How to build a scalable IT budget

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How much business could your business do without IT?

These days, “none” is far and away the most common answer.

Yet many organizations struggle with how to approach spending and budgeting related to IT. Information technology may be the backbone of a business, but it usually isn’t front and center in strategic discussions and high-level decision-making. And whatever spending is happening, the budgeting process underneath it often doesn’t scale well.

We know that IT budgets are growing: 57% of CIOs expected their IT budgets to increase last year. An effective IT budget is about more than just spending more money. It’s about spending that money wisely — and determining how much money should be spent on IT in the first place.

How often should an IT budget be evaluated? 

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Many organizations with established IT budgeting procedures evaluate that budget yearly. 

Why yearly? Because the process can be lengthy, involving numerous stakeholders and significant amounts of documentation. And the larger your organization, the more complex this business process gets. It’s not uncommon for the evaluation process to take months, so it’s impractical to shorten the budget lifecycle.

For IT services firms supporting clients in the IT budget evaluation and creation process, a yearly cycle can prevent overburdening your team and allow you to stagger clients throughout the calendar year.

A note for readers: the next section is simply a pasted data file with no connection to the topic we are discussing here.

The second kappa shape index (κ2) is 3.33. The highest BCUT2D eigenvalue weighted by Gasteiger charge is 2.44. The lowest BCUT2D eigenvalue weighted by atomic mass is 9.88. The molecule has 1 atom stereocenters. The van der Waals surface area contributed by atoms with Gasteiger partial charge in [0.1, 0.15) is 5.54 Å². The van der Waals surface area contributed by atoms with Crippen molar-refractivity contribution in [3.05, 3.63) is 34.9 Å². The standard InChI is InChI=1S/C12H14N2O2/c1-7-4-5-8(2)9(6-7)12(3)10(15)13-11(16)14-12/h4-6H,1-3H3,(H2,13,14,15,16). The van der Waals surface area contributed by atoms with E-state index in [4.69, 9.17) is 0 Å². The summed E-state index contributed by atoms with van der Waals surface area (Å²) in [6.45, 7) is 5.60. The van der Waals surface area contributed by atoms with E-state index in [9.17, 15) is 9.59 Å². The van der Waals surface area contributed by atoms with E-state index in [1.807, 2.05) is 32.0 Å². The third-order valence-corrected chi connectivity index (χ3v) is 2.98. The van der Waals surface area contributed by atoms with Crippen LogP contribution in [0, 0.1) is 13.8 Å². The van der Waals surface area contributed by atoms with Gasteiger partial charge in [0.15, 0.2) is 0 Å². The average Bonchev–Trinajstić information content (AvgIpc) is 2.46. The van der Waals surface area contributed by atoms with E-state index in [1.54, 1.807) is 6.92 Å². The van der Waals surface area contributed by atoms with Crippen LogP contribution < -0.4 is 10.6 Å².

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Who should be involved in the process?  

Keeping the right stakeholders involved in the IT budgeting process helps ensure that the budget is holistic (covering everything necessary), realistic (within the company’s overall financial means), and well-managed (administered and allocated responsibly).

The personnel involved should include any of the following, where they exist:

  • Chief information officer (CIO)

  • Chief financial officer (CFO)

  • IT managers, IT directors, IT department heads

  • IT project managers and project leads

  • Representatives from major divisions/departments

If the organization has a project management office (PMO), that group should also play a role.

It’s worth noting that entities outside the CIO and IT domains play an increasing role in IT budgeting as the process gets democratized across lines of business. Teodora Siman, an IDC research manager, elaborates:

“We’re seeing more influence come from outside of IT, where the CIO orchestrates technology across the business, and [technology decisions] are a collaborative conversation with business leaders who are focused on outcomes and customer-centricity.”

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Key items to include in an IT budget

Organizations differ in where certain expenses fall in the budget, but most IT budgets should include at least these five areas:

  • Physical employee equipment: IT money is used to purchase laptops, desktops, printers, phones, networking equipment, servers, and other hardware.

  • Staff salaries: Employees within the IT department or division are typically paid out of the IT budget